Advanced Alpine Climbing Course

The Moonflower Buttress… Ham and Eggs Couloir… The Cassin… The Infinite Spur… All are routes shrouded in the mythology of alpine climbing. For the rock and ice climber or mountaineer who dreams of big routes on big peaks, we offer our Advanced Alpine Climbing Course.

This course is designed to teach the moderately experienced climber the more refined skills necessary to move efficiently up and down big Alaskan routes. Over 12 days we follow a curriculum which encompasses a refresher on aspects of glacier travel, and teaches a variety of anchor systems, climbing techniques, transitions, self rescue, navigation and considerations for appropriate route finding. We then build upon those skills and apply them on some challenging routes in the Alaska Range.

Participants in this course should have some experience climbing multi-pitch routes and should be able to competently follow WI IV ice pitches. Contact us if you think this might be a good choice for you to advance your climbing skills.

Dream big!

Alaska has big, serious mountains with big mountain weather, geography and acclimatization issues. The following itinerary represents a very basic outline of what could happen on a given day during the course of your Alpine Climbing Course. Many factors can, and probably will, contribute to cause the following schedule to change. Our guides know the mountains and may elect to stray from this itinerary for any number of reasons. This itinerary is based on a flight into the Southeast Fork of the Kahiltna.

DAY 1: MEET IN ANCHORAGE. Team Meeting at 9:00 A.M. for an expedition orientation and equipment check. This day will be busy, as after the gear check, we’ll load up and make the drive to Tlakeetna, about two hours to the north.  We’ll briefly register with the NPS and hopefully board a plane to spend the night on the glacier!

DAY 2 – 6: SKILLS. We will spend a lot of time covering many skills in the first few days. We will briefly cover the basics, such as glacier camping, and efficient campcraft, such as cooking and water production. We will review the knots that you’ve been practicing and build upon those to learn proper rope techniques for belaying and rappelling. You’ll review snow climbing skills such as self arrest, glissading and how to efficiently use crampons and ice axes. You’ll review glacier travel, how to read glaciers to identify potential hazards such as crevasses and how to get out of them if you misread the terrain. We’ll spend a lot of time covering route selection and hazard evaluation. We’ll cover hard skills such as ice climbing, placing protection, and efficient use of running belays and different belay systems.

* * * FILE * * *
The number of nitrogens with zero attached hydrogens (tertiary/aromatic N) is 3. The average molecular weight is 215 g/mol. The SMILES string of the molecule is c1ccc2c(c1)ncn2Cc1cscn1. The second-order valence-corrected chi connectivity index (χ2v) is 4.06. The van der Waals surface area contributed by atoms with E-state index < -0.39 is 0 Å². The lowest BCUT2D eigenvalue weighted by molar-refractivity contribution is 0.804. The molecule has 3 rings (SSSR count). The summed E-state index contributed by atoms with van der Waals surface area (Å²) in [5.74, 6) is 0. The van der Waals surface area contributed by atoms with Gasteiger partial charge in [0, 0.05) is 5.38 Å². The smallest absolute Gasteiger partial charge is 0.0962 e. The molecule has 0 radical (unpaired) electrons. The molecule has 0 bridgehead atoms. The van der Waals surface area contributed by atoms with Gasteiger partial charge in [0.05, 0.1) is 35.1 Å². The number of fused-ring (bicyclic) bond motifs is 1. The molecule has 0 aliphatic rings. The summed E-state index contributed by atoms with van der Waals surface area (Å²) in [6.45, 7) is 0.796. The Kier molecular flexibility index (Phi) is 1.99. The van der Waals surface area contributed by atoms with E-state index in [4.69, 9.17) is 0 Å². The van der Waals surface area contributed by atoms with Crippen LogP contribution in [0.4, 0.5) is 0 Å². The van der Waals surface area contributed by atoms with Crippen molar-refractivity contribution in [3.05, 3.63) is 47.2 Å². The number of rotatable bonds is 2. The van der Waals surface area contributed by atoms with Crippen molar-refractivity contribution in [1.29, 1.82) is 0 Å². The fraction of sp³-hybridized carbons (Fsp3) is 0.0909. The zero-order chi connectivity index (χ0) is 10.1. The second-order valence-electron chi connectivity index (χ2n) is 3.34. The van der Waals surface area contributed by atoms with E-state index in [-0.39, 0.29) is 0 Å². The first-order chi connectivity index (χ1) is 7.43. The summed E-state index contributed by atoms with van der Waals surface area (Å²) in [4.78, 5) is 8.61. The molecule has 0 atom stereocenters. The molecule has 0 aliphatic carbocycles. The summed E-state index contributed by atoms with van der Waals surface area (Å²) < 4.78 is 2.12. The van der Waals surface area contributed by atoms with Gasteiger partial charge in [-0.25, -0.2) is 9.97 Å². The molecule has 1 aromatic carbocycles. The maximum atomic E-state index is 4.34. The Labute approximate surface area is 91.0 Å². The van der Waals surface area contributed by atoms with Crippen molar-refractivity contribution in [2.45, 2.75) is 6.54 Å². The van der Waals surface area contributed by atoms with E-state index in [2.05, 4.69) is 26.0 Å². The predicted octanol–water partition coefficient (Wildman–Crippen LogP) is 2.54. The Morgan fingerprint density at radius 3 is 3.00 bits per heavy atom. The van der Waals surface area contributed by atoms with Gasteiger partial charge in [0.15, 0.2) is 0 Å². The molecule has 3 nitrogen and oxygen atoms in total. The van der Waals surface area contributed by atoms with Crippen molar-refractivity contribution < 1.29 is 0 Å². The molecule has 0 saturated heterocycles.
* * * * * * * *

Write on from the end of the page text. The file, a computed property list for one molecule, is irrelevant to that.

DAY 7-11: CLIMBING! The climbing options near the Southeast Fork Base Camp are almost endless. We have ice routes on the Mini-Moonflower Buttress of Mount Hunter, snow and rock options like the SW Ridge of Mount Francis, couloirs on Radio Tower Peak, or we can venture farther afield and climb on the Kahiltna Peaks, a few miles up glacier. Conditions and team abilities will dictate what the group attempts to climb.

DAY 12: FLY OFF THE GLACIER AND RETURN TO ANCHORAGE. Break camp and descend to Kahiltna Base Camp. We’ll fly out to Talkeetna and then drive back to Anchorage.

 

*** As with any mountain itinerary, this is subject to change for many, many, potential reasons.

The following is a general list of required gear for Alaska Range mountaineering courses with Mountain Trip. Climbers joining us on an course will receive an updated, comprehensive equipment list that may supersede this list.

Many of the items on the list need to fit you well in order for you to fully enjoy your experience on the mountain. Please plan ahead with equipment purchased for your trip so you can be certain that your gear fits you well. Hiking up a glacier in the Alaska Range is not the place to discover that your pack is too small for your torso, or that your boots give you blisters. Recommended items reflect the opinions of our guides. We have used and have faith in all of our recommendations, but they may not necessarily fit or work for you.

Call or email us with any gear questions. We want you to be as prepared as possible for your expedition.

Please follow this list closely and do not hesitate to call us for clarifications or to solicit an opinion about anything you are considering. There is a good selection of gear available in Anchorage, but please plan ahead for things that you might need in a particular size, as local shops do not always have every item in stock. Lastly, only bring quality gear that is in very good condition on your expedition.

Footwear

GearDescriptionGuide's Pick
Climbing BootsTechnical routes or steep day climbs are often best climbed by wearing light weight, insulated boots. Waterproof and breathable, these give a climber more "feel" than do double boots. The caveat is that they are hard to keep dry over time, so certain double boots are better for technical alpine routes. Our favorite double boot for climbing technical routes is the La Sportiva Spantik. There are many great single boots on the market, and one of our favorites is the La Sportiva Batura 2.0 GTX.